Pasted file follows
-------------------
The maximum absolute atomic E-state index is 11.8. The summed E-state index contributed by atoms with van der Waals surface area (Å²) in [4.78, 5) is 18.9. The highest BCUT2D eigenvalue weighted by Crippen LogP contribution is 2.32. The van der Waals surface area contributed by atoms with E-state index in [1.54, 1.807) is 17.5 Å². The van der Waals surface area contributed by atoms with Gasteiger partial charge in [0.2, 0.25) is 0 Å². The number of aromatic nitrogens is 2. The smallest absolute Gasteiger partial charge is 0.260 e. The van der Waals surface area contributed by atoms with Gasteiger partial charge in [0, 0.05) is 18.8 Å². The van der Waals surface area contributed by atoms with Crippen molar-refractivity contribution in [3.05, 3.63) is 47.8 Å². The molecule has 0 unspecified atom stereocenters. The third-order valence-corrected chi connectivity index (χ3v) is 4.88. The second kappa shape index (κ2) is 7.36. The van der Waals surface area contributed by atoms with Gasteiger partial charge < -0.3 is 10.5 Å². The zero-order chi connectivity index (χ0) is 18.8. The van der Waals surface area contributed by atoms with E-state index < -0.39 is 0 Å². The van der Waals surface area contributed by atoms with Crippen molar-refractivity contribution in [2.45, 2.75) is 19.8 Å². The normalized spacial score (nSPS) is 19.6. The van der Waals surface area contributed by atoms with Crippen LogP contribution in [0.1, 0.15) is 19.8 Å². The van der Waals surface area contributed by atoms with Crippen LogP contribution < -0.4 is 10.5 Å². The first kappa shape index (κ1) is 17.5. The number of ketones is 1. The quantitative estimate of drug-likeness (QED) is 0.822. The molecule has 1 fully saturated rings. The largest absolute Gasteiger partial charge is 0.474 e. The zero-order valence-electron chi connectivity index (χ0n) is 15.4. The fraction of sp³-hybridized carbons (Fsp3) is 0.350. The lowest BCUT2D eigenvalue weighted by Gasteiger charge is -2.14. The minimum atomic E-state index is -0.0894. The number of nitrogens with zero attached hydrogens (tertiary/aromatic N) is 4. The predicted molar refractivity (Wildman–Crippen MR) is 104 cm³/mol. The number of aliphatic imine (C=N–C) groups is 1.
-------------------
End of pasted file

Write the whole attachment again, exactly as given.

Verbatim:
The maximum absolute atomic E-state index is 11.8. The summed E-state index contributed by atoms with van der Waals surface area (Å²) in [4.78, 5) is 18.9. The highest BCUT2D eigenvalue weighted by Crippen LogP contribution is 2.32. The van der Waals surface area contributed by atoms with E-state index in [1.54, 1.807) is 17.5 Å². The van der Waals surface area contributed by atoms with Gasteiger partial charge in [0.2, 0.25) is 0 Å². The number of aromatic nitrogens is 2. The smallest absolute Gasteiger partial charge is 0.260 e. The van der Waals surface area contributed by atoms with Gasteiger partial charge in [0, 0.05) is 18.8 Å². The van der Waals surface area contributed by atoms with Crippen molar-refractivity contribution in [3.05, 3.63) is 47.8 Å². The molecule has 0 unspecified atom stereocenters. The third-order valence-corrected chi connectivity index (χ3v) is 4.88. The second kappa shape index (κ2) is 7.36. The van der Waals surface area contributed by atoms with Gasteiger partial charge < -0.3 is 10.5 Å². The zero-order chi connectivity index (χ0) is 18.8. The van der Waals surface area contributed by atoms with E-state index < -0.39 is 0 Å². The van der Waals surface area contributed by atoms with Crippen molar-refractivity contribution in [2.45, 2.75) is 19.8 Å². The normalized spacial score (nSPS) is 19.6. The van der Waals surface area contributed by atoms with Crippen LogP contribution in [0.1, 0.15) is 19.8 Å². The van der Waals surface area contributed by atoms with Crippen LogP contribution < -0.4 is 10.5 Å². The first kappa shape index (κ1) is 17.5. The number of ketones is 1. The quantitative estimate of drug-likeness (QED) is 0.822. The molecule has 1 fully saturated rings. The largest absolute Gasteiger partial charge is 0.474 e. The zero-order valence-electron chi connectivity index (χ0n) is 15.4. The fraction of sp³-hybridized carbons (Fsp3) is 0.350. The lowest BCUT2D eigenvalue weighted by Gasteiger charge is -2.14. The minimum atomic E-state index is -0.0894. The number of nitrogens with zero attached hydrogens (tertiary/aromatic N) is 4. The predicted molar refractivity (Wildman–Crippen MR) is 104 cm³/mol. The number of aliphatic imine (C=N–C) groups is 1.